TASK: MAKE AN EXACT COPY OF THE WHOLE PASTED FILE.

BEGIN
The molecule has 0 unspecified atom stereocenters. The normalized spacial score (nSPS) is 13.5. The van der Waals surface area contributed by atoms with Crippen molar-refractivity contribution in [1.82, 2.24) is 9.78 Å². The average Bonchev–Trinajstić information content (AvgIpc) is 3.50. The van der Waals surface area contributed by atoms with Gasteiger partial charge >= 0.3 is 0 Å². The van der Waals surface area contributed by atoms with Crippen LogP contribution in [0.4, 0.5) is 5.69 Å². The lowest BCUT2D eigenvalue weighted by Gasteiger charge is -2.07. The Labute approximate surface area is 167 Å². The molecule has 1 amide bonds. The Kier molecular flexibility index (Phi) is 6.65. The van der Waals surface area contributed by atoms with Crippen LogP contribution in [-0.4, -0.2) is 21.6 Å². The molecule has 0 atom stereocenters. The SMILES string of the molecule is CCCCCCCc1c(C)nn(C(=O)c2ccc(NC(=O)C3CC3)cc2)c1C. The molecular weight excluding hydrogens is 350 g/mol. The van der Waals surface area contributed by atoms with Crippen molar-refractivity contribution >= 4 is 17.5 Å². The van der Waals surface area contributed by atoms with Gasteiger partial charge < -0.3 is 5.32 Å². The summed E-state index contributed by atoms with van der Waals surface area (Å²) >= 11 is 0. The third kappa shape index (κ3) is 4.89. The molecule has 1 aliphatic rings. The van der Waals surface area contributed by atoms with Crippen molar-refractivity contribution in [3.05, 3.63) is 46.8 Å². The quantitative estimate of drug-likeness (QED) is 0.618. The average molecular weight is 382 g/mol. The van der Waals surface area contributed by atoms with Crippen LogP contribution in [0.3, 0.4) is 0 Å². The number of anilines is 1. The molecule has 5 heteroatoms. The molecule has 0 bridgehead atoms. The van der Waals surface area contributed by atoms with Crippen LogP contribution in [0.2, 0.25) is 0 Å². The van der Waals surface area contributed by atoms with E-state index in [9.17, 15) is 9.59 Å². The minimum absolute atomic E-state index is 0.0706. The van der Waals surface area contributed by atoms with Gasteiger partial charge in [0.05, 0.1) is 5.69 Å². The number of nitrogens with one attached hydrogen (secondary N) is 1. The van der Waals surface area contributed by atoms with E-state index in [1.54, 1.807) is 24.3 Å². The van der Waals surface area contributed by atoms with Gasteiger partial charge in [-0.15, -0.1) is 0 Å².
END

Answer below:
The molecule has 0 unspecified atom stereocenters. The normalized spacial score (nSPS) is 13.5. The van der Waals surface area contributed by atoms with Crippen molar-refractivity contribution in [1.82, 2.24) is 9.78 Å². The average Bonchev–Trinajstić information content (AvgIpc) is 3.50. The van der Waals surface area contributed by atoms with Gasteiger partial charge >= 0.3 is 0 Å². The van der Waals surface area contributed by atoms with Crippen LogP contribution in [0.4, 0.5) is 5.69 Å². The lowest BCUT2D eigenvalue weighted by Gasteiger charge is -2.07. The Labute approximate surface area is 167 Å². The molecule has 1 amide bonds. The Kier molecular flexibility index (Phi) is 6.65. The van der Waals surface area contributed by atoms with Crippen LogP contribution in [-0.4, -0.2) is 21.6 Å². The molecule has 0 atom stereocenters. The SMILES string of the molecule is CCCCCCCc1c(C)nn(C(=O)c2ccc(NC(=O)C3CC3)cc2)c1C. The molecular weight excluding hydrogens is 350 g/mol. The van der Waals surface area contributed by atoms with Crippen molar-refractivity contribution >= 4 is 17.5 Å². The van der Waals surface area contributed by atoms with Gasteiger partial charge < -0.3 is 5.32 Å². The summed E-state index contributed by atoms with van der Waals surface area (Å²) >= 11 is 0. The third kappa shape index (κ3) is 4.89. The molecule has 1 aliphatic rings. The van der Waals surface area contributed by atoms with Crippen molar-refractivity contribution in [3.05, 3.63) is 46.8 Å². The quantitative estimate of drug-likeness (QED) is 0.618. The average molecular weight is 382 g/mol. The van der Waals surface area contributed by atoms with Crippen LogP contribution in [0.3, 0.4) is 0 Å². The number of anilines is 1. The molecule has 5 heteroatoms. The molecule has 0 bridgehead atoms. The van der Waals surface area contributed by atoms with Crippen LogP contribution in [0.2, 0.25) is 0 Å². The van der Waals surface area contributed by atoms with E-state index in [9.17, 15) is 9.59 Å². The minimum absolute atomic E-state index is 0.0706. The van der Waals surface area contributed by atoms with Gasteiger partial charge in [0.05, 0.1) is 5.69 Å². The number of nitrogens with one attached hydrogen (secondary N) is 1. The van der Waals surface area contributed by atoms with E-state index in [1.54, 1.807) is 24.3 Å². The van der Waals surface area contributed by atoms with Gasteiger partial charge in [-0.15, -0.1) is 0 Å².